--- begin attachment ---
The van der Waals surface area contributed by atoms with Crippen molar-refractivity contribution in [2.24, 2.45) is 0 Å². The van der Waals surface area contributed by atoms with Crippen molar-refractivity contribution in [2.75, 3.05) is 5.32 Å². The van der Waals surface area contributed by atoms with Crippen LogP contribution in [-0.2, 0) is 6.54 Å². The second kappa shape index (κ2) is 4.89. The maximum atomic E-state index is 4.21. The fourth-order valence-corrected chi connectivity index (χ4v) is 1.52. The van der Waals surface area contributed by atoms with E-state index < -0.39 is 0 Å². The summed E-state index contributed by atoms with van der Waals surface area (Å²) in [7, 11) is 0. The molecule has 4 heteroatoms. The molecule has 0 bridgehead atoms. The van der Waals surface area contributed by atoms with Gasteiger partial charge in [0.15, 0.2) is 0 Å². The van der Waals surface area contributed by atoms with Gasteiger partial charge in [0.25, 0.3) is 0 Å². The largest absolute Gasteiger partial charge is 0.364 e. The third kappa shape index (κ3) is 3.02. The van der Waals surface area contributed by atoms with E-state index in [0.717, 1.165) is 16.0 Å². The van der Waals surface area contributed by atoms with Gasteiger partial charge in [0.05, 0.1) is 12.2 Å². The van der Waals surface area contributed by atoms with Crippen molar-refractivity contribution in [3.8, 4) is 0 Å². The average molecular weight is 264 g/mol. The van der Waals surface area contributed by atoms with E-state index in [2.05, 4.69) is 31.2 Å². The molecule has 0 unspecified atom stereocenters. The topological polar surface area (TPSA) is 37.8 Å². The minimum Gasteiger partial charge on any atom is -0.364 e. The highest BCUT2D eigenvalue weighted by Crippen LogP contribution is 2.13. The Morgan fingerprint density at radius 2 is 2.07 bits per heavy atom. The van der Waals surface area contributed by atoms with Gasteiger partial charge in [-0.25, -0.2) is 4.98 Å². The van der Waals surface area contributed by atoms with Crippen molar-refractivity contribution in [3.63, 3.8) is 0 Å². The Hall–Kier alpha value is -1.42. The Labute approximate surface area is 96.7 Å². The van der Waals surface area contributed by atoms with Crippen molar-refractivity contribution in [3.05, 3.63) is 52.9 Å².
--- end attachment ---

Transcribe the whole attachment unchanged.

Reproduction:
The van der Waals surface area contributed by atoms with Crippen molar-refractivity contribution in [2.24, 2.45) is 0 Å². The van der Waals surface area contributed by atoms with Crippen molar-refractivity contribution in [2.75, 3.05) is 5.32 Å². The van der Waals surface area contributed by atoms with Crippen LogP contribution in [-0.2, 0) is 6.54 Å². The second kappa shape index (κ2) is 4.89. The maximum atomic E-state index is 4.21. The fourth-order valence-corrected chi connectivity index (χ4v) is 1.52. The van der Waals surface area contributed by atoms with E-state index < -0.39 is 0 Å². The summed E-state index contributed by atoms with van der Waals surface area (Å²) in [7, 11) is 0. The molecule has 4 heteroatoms. The molecule has 0 bridgehead atoms. The van der Waals surface area contributed by atoms with Gasteiger partial charge in [0.15, 0.2) is 0 Å². The van der Waals surface area contributed by atoms with Gasteiger partial charge in [0.25, 0.3) is 0 Å². The largest absolute Gasteiger partial charge is 0.364 e. The third kappa shape index (κ3) is 3.02. The van der Waals surface area contributed by atoms with E-state index in [0.717, 1.165) is 16.0 Å². The van der Waals surface area contributed by atoms with Gasteiger partial charge in [0.05, 0.1) is 12.2 Å². The van der Waals surface area contributed by atoms with Crippen molar-refractivity contribution in [3.8, 4) is 0 Å². The average molecular weight is 264 g/mol. The van der Waals surface area contributed by atoms with E-state index in [2.05, 4.69) is 31.2 Å². The molecule has 0 unspecified atom stereocenters. The topological polar surface area (TPSA) is 37.8 Å². The minimum Gasteiger partial charge on any atom is -0.364 e. The highest BCUT2D eigenvalue weighted by Crippen LogP contribution is 2.13. The Morgan fingerprint density at radius 2 is 2.07 bits per heavy atom. The van der Waals surface area contributed by atoms with Gasteiger partial charge in [-0.25, -0.2) is 4.98 Å². The van der Waals surface area contributed by atoms with Crippen molar-refractivity contribution in [3.63, 3.8) is 0 Å². The Hall–Kier alpha value is -1.42. The Labute approximate surface area is 96.7 Å². The van der Waals surface area contributed by atoms with Crippen molar-refractivity contribution in [3.05, 3.63) is 52.9 Å².